#2: Pixel binning

To capture 12 MP images on the main camera, Apple uses a pixel binning technique. This means that data from four pixels is converted to one virtual pixel (average of the values), so the 48MP sensor is mostly used as a larger 12MP.

This illustration is simplified, but it gives the basic idea:

iPhone 14 pixels: Pixel binning illustration

What does it mean? Pixel size is measured in microns (one millionth of a meter). Most premium Android smartphones have pixels that measure somewhere in the 1.1 to 1.8 micron range. When the iPhone 14 Pro/Max uses the sensor in 12MP mode, it effectively has pixels measuring 2.44 microns. It is a really significant improvement.

Without pixel binning, the 48MP sensor would – most of the time – be a downgrade.

#3: Photonic engine

We know that smartphone cameras obviously can’t compete with standalone cameras in terms of optics and physics, but where they can compete is in computer photography.

Computational photography has been used in SLRs for literally decades. For example, when you change measurement mode, it instructs the computer inside your DLR to interpret the raw data from the sensor in a different way. Similarly, in consumer DSLRs and all mirrorless cameras, you can choose from a number of photo modes, which in turn tell the microprocessor how to adjust the data from the sensor to achieve the desired result.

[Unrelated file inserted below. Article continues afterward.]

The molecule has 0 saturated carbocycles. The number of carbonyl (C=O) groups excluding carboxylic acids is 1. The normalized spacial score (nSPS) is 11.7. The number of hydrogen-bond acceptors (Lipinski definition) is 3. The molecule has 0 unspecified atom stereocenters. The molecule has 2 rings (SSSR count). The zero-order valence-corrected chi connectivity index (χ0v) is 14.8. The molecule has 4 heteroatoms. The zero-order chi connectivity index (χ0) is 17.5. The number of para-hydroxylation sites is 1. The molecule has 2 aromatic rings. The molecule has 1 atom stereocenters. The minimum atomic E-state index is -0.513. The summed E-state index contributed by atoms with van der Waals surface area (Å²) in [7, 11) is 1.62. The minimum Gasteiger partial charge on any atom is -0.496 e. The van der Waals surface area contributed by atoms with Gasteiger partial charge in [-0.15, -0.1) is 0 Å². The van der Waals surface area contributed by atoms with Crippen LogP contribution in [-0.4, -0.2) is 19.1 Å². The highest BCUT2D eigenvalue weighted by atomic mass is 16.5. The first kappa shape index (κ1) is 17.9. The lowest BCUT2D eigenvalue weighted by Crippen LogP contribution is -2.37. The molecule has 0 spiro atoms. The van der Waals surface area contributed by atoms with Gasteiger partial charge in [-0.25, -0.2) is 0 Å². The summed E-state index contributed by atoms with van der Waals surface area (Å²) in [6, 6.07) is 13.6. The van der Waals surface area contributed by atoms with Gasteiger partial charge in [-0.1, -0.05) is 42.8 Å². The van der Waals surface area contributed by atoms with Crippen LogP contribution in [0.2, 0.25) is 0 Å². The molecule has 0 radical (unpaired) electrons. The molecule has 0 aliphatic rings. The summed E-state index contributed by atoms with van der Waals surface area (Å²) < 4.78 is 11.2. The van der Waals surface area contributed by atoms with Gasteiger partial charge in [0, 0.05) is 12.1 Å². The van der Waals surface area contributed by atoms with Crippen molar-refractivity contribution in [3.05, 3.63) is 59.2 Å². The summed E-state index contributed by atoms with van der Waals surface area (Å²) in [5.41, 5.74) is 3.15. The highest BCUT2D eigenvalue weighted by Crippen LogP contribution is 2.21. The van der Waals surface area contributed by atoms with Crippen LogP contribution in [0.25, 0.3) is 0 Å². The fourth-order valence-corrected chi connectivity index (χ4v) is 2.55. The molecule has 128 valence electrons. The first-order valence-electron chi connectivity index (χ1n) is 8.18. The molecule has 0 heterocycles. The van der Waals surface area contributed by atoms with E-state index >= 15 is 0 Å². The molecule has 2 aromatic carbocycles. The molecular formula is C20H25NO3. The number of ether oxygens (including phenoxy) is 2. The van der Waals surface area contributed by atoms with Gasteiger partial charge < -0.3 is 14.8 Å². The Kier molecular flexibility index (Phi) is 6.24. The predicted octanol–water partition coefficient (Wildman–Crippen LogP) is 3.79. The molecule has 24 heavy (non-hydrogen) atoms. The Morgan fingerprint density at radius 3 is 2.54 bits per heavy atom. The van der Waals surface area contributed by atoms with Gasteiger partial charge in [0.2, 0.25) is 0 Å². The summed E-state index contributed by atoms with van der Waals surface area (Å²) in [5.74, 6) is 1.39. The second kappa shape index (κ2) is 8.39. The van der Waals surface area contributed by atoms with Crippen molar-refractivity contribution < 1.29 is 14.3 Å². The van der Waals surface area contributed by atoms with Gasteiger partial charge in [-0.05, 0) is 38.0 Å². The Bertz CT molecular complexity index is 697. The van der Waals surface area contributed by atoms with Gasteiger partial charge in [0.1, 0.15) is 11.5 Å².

So computational photography already plays a much bigger role in standalone cameras than many realize. And Apple is very, very good at computer photography. (Ok, it’s not good for cinematic video yet, but give it a few years…)

The Photonic Engine is the dedicated chip that powers Apple’s Deep Fusion approach to computational photography, and I can already see a huge difference in dynamic range in images. (Examples will follow in an iPhone 14 diary next week.) Not just the range itself, but in the intelligent decisions being made about Which one shadow to bring out, and Which one highlight to tame.

The result is significantly better images, which has as much to do with the software as the hardware.


A dramatically larger sensor (in smartphone terms) is a really big deal when it comes to image quality.

Pixel binning means that Apple has effectively created a much larger 12MP sensor for most images, allowing the benefits of the larger sensor to be realised.

Photonic Engine means a dedicated chip for image processing. I can already see the benefits of this in real life.

More to follow in an iPhone 14 Diary when I put the camera to a more extensive test over the next few days.